Melbourne’s indie-rock alternatives Bigots return with another full-length album of originals – leading with a dreamy sense of calm, and poetic story-telling from historical and topical realms.
Despite the band name, Israeli-Australian twins Itamar and Daniel Livne write songs to stir up feelings of unity, and to discreetly combat the real-life bigots of our society; it’s ‘a reappropriation away from the racists, misogynists, various ‘phobes – and an ironic wink to the soft touch of the music.’
Bigots Under My Bed intrigues for its title alone, and mmediately we’re welcomed by the delicate shoegazery of He’s A Philistine, where we revel an Eels-esque expressive softness and try our best to cling to the lyrical concept for some sort of understanding. This proves more effective during the latter half, when the effects falls away and the vocal stands cleanly within the mix – here we see the lyrics for their nostalgic, Pink Floyd-inspired manner of storytelling, scene-setting, and personal reflection.
A beautiful start, and these qualities continue to stand tall at every step.
‘You are just the kind of man who pays for bread, when the people on the street just bake instead.‘
The project continues with a subtle call out of ‘turning mole hills into mountains’ (Bad News From Delacroix). We know the voice now, the softness, the poetry, the relevance to our own existence and thoughts. Here we get an acoustic guitar alongside those classic, retro synths, and some more stunning song-writing – a blissfully effective melody and resolve in this case. An early favourite.
A faster pace hits with a slightly heavier vocal styling and plenty of lyrical imagery for Spicy With A Dash Of Salt – a song that rises up for a beautifully contrasting hook section. Really well-placed to briefly uplift at this point within the playlist; though not without that essential touch of unpredictability, uncertainty, from the writing.
Another highlight, with a big then little finish, from an album that’s quickly leaving its mark.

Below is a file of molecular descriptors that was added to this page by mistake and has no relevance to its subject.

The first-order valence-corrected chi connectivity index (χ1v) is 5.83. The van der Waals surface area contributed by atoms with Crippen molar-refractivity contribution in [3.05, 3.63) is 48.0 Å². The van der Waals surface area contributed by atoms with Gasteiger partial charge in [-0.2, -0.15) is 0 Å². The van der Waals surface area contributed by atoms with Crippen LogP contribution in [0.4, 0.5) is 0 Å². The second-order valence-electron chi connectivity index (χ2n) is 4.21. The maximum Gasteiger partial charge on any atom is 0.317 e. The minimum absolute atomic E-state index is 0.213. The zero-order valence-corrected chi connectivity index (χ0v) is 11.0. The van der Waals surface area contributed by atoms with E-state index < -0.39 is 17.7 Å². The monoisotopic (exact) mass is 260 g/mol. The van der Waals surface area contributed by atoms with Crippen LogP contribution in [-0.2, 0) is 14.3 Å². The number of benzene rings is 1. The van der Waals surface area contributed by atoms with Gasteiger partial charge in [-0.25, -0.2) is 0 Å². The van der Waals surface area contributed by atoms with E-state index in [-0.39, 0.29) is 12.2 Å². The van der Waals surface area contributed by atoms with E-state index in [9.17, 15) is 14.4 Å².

The single from the project, an interesting and bold musical journey – Movies (Scene After Scene), lights up yet another aspect of the experience. Here the clarity and musical warmth create a pop-rock vibe, and the lyrics inject a fascinating yet comfortingly familiar concept.
A brilliant song, perhaps a slow-burner but increasingly engaging, enjoyable to let build-up and play, with one of those classic striking contextual lines that seem to come out of nowhere to recapture your attention.
Then we get a riff-led, bright and hopeful Elbows, and the band continue to utilise compelling imagery to tell stories that connect for their humanity and appreciation of the little things, the details, in life. Superb writing, in short – Bigots find uniquely captivating ways of addressing seemingly ‘normal’ situations, and showcasing the difficulties within them. It’s a strange pleasure to attempt to dissect each artistic piece for its underlying truth.
Silence follows with a certain vagueness that begs for repeat listens. The music rises up again, enveloping its audience in the uncertain poetry of its sound and intention. ‘It’s the perfect weather, to sigh together.’
Then the rightful finality of Closing Remarks sees things to a rather poignant, subtly unsettling finish, briefly referencing a child bride; not without a little musical colour and optimism though.
Bigots are far more subtle in their writing than their name is, and the name of this album proves an increasingly relevant one the further into each of these songs you delve.
‘There is an adult who still wants to play, There is a tender spirit on display, but there is so much, so much air to clear in here…’
Easily some of the best, most revealing and provocative song-writing around right now, with plenty of references to the issues of our time; and a few to the life of the musician, should you be so inclined to listen.